Do you think you could identify that with what the case number was? You can see these different cases. This is the HAB X-band BTO, and this is the Eagle APQ. And you also worked on this, the AN/APQ-34 fairly late. I guess this was the last of these that you worked on.
+
<p>'''Townes: ''' </p>
  
<br> '''Townes: '''
+
<p>I always put specifications on the systems and I remember one time when Walter McNair (Wooldridge's boss) came to me and said, "Well, Charlie, I really have to change and relax what you've done. The Western Electric people have said it would be very, very difficult. So I've opened up your specifications on that. I just had to do that." [Chuckling] No apology from this guy. </p>
  
It had to be that one, then. It had to be that AN/APQ-34. It had to be that one that was the MIT one. That's the K-band.
+
<p>'''Nebeker: ''' </p>
  
<br>  
+
<p>That's pretty interesting. </p>
  
'''Nebeker: '''  
+
<p>'''Townes: ''' </p>
  
It was this radar plus this system.  
+
<p>So there was that kind of case where the manufacturers just felt that while something was possible, it was too difficult. </p>
  
<br> '''Townes: '''  
+
<p>'''Nebeker: ''' </p>
  
APQ-34, right. I think that must have been it. I think that must have been the one that originated at MIT.  
+
<p>It's interesting to know that your group did get some input of that sort. </p>
  
<br>  
+
<p>'''Townes: ''' </p>
  
'''Nebeker: '''
+
<p>Yes. We did. This was the latter part of the war, and they were to be the manufacturers of those things. </p>
  
The AN/APQ-34. <br>  
+
<p>'''Nebeker: ''' </p>
  
<br> '''Townes: '''
+
<p>What about the rivalry you referred to? Were there groups at Bell Labs that you felt you were competing with? </p>
  
Yes. As I say, a sizeable group of people were put together to redesign that and check it out, and then get it to Western Electric in proper form for manufacture. I think that was it.<br>
+
<p>'''Townes: ''' </p>
  
==== <br>Uses of radar systems  ====
+
<p>I don't know. I don't think so. Take the Shank-Elmendorf group, for example, in some sense they were competitive. They were making another system. But I don't think they felt any difficulty about that. It was a simpler kind of a system, and they were radar people. They were good friends. We talked a lot about things. </p>
  
'''Nebeker: '''  
+
<p>'''Nebeker: ''' </p>
  
In the front of your notebook by this case number, you put GPI Model 1, Ground Position Indicator, Model 1.<br>  
+
<p>Including the accuracy of your system? </p>
  
<br> '''Townes: '''  
+
<p>'''Townes: ''' </p>
  
I'm a little hazy about this, but I think maybe the Ground Position Indicator was a sort of continuous calculation of coordinates as to where the plane was with respect to the ground. That's why it was called that. At the same time, this was a system which had moved us from the original wavelengths of 10 centimeters down to 1-1/4 centimeters. The 1-1/4 centimeters I was rather opposed to, and some of it I suppose was emotion. I was fed up with building something and having it changed by someone else.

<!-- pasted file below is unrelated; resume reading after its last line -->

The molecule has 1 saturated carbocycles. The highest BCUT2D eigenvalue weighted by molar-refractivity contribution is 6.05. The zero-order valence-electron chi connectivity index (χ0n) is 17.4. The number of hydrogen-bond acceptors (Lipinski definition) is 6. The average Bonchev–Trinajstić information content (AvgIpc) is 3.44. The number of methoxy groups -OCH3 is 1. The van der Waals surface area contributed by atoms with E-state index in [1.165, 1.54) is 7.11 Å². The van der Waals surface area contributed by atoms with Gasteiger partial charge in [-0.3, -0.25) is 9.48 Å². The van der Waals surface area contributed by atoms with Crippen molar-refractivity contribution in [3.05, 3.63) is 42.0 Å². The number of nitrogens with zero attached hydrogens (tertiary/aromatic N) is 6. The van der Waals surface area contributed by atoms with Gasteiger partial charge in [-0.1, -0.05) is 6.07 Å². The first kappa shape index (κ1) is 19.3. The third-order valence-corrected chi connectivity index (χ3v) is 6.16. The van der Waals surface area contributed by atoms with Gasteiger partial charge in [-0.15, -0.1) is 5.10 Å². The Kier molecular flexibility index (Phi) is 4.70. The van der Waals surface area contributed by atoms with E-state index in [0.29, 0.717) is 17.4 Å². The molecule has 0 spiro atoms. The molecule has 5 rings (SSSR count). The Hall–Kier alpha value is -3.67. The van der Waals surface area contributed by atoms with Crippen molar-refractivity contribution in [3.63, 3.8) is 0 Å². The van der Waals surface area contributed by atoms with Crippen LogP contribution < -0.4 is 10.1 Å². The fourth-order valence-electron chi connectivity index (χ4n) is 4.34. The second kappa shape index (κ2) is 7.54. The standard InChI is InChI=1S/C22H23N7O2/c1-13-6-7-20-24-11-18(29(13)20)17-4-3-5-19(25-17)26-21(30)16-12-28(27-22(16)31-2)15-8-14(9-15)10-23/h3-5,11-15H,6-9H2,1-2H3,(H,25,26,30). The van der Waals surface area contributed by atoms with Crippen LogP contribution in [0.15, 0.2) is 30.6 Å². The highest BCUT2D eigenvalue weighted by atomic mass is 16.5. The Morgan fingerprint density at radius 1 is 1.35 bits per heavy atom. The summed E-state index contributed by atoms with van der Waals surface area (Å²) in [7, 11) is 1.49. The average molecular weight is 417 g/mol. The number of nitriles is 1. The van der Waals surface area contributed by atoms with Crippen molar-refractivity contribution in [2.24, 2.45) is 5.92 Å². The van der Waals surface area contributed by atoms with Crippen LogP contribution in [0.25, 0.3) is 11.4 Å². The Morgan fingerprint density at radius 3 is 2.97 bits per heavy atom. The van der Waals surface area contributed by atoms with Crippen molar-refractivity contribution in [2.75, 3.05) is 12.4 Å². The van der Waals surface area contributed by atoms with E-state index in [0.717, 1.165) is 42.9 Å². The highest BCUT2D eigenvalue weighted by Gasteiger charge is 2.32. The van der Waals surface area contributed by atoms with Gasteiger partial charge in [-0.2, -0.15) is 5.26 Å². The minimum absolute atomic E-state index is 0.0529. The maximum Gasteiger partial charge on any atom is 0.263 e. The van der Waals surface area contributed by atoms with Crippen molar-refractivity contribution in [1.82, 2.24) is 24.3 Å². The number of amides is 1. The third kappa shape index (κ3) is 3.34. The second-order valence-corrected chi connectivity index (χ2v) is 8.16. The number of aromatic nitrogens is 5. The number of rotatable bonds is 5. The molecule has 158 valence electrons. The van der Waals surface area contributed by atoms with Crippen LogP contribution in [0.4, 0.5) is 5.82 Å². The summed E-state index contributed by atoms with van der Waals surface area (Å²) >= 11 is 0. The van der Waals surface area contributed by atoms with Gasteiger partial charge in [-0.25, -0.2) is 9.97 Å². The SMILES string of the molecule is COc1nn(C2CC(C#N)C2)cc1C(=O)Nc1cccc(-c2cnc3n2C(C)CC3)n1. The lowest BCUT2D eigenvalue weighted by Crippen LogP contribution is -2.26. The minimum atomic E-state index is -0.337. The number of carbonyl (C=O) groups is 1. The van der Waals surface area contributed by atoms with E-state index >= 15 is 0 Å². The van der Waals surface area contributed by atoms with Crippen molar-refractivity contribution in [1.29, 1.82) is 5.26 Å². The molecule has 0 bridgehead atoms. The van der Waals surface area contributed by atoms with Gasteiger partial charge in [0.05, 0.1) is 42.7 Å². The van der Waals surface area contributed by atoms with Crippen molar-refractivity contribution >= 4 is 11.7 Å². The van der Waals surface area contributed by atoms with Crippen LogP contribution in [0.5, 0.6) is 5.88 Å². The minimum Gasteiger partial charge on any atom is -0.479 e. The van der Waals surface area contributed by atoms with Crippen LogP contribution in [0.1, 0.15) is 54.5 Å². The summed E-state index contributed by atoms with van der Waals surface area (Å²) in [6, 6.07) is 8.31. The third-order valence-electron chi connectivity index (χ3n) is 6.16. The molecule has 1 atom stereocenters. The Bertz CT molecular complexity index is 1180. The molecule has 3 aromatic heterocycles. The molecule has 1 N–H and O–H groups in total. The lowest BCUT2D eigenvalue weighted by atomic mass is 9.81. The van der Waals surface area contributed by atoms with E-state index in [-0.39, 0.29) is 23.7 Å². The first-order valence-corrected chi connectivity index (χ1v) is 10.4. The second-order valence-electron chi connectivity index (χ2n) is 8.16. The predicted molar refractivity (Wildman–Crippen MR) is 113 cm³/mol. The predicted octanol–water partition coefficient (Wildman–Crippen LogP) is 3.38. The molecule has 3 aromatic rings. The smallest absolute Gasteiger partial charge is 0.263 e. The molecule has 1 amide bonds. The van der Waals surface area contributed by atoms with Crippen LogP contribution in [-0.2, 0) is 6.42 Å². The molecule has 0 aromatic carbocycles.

+
<p>Oh, yes. We talked. </p>
  
<br> '''Nebeker: '''  
+
<p>'''Nebeker: ''' </p>
  
And you could see the war was coming to a close.
+
<p>Did you feel you were competing on that score? </p>
  
<br> '''Townes: '''  
+
<p>'''Townes: ''' </p>
  
That's right. And I thought, well, these things weren't really going to get into use. In addition to that, though, I recognized that this was a wavelength that could be absorbed by water.<br>  
+
<p>No, no. </p>
  
<br> '''Nebeker: '''
+
<p><flashmp3>143_-_townes_-_clip_15.mp3</flashmp3></p>
  
Van Vleck wrote a paper on it.  
+
<p>They were not in the same ball park in terms of complication of the function and the accuracy. But they were doing a useful job, and I would say while we were doing somewhat parallel things, there was a healthy interaction. I don't remember feeling any particular rivalry. The rivalry that I saw was primarily between Bell Labs and the MIT group. The MIT group was a pretty powerful group, and it was big with lots of good people. They had built some very simple bombing systems which actually got into use. They really started the radar bombing business so far as I know. It was a very, very simple kind of a system. Basically just fly in a straight line and use the radar for guidance. They were doing that, and that was in use. Then we went in for rather more complicated things, more precise things and more maneuverability. They were primarily still doing simple radar and bombing systems work. We were more complex and not as close to the war operations. </p>
  
<br>  
+
<p>During the last of the war we were suddenly asked: "Well, would you redesign and build a system which MIT Laboratory had proposed and put together a demonstration in the lab at least?" That was a little bit of a blow, [Chuckling] because they had suddenly tried to jump ahead of us and do something still more advanced than we were doing, and had sold it to the military, and the military had said, "Well, of course, if we're going to have it manufactured, that ought to be AT&amp;T not Lincoln Laboratory." So they got us to redesign it for manufacture. It had to be pretty completely redesigned, but used some of their ideas. And they had some good ideas. That was the last system that I was involved with. </p>